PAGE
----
Before I move past Aincrad, I should probably address the pacing problems. I understand that most of the early episodes are flashbacks in the novels. Not even that, but more a separate novel of short stories. You can't really say, though, that this excuses the pacing problems.

Attack on Titan, also, has a similar format. In the manga, after the initial introduction, it skips to the end of their training, and the attack where spoiler[Eren first becomes a Titan]. Throughout the first few volumes, we get flashbacks to their time training, meeting the other main characters. In the anime, like with SAO, the events are presented in chronological order. Yet, unlike SAO, the pacing doesn't feel wrong. So you can't say that it was because they reordered the presentation of events that the pacing is off.

Now we come to Fairy Dance. Fairy Dance had potential. Honestly, I don't even feel that the Kirito/Leafa relationship is incestuous (once they find out who each other is, Leafa distances herself, and is obviously uncomfortable and squicked that she found him attractive in the first place).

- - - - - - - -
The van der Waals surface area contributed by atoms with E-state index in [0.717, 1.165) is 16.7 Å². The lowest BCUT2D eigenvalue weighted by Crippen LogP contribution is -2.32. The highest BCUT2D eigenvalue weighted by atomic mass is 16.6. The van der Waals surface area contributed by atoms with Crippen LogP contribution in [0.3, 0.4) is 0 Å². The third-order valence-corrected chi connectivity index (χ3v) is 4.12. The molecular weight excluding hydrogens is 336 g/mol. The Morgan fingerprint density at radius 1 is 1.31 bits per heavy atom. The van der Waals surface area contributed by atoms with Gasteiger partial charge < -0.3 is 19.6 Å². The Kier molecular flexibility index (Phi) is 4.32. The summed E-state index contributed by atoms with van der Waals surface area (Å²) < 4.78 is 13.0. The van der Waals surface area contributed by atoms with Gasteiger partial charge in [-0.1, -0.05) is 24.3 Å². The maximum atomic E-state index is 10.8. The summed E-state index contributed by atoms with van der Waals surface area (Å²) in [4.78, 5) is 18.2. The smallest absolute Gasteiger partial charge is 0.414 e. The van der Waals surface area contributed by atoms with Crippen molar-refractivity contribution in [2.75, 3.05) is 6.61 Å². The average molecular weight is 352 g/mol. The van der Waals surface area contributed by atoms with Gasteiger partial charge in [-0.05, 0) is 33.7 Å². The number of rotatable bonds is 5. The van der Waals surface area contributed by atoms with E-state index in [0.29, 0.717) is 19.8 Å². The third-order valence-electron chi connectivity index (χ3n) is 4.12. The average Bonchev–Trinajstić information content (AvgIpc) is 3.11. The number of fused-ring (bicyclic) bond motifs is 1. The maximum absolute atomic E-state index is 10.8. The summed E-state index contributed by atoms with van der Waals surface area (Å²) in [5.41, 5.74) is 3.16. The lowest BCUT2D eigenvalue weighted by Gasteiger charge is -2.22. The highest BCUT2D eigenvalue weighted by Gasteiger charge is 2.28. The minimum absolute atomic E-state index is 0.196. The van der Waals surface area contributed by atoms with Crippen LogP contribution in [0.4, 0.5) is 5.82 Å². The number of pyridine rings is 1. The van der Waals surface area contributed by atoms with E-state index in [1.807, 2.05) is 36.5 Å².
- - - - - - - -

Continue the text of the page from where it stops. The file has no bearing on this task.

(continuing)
However, the treatment of Asuna was ridiculous. Yes, she had one attempted escape, but overall, she was very much relegated to "damsel in distress." It wouldn't have bothered me so much, except Asuna had been presented as having a very strong personality, and none of that was showcased here.

My second problem with Fairy Dance was the spoiler[attempted rapes]. This happens in real life, I know that (I've been threatened with it), but it has to be done right in fiction for it to work and not just be something sensationalistic. The fact that you have a formerly badass female character, who has been reduced to a damsel in distress, that this happens to, makes it sensationalistic.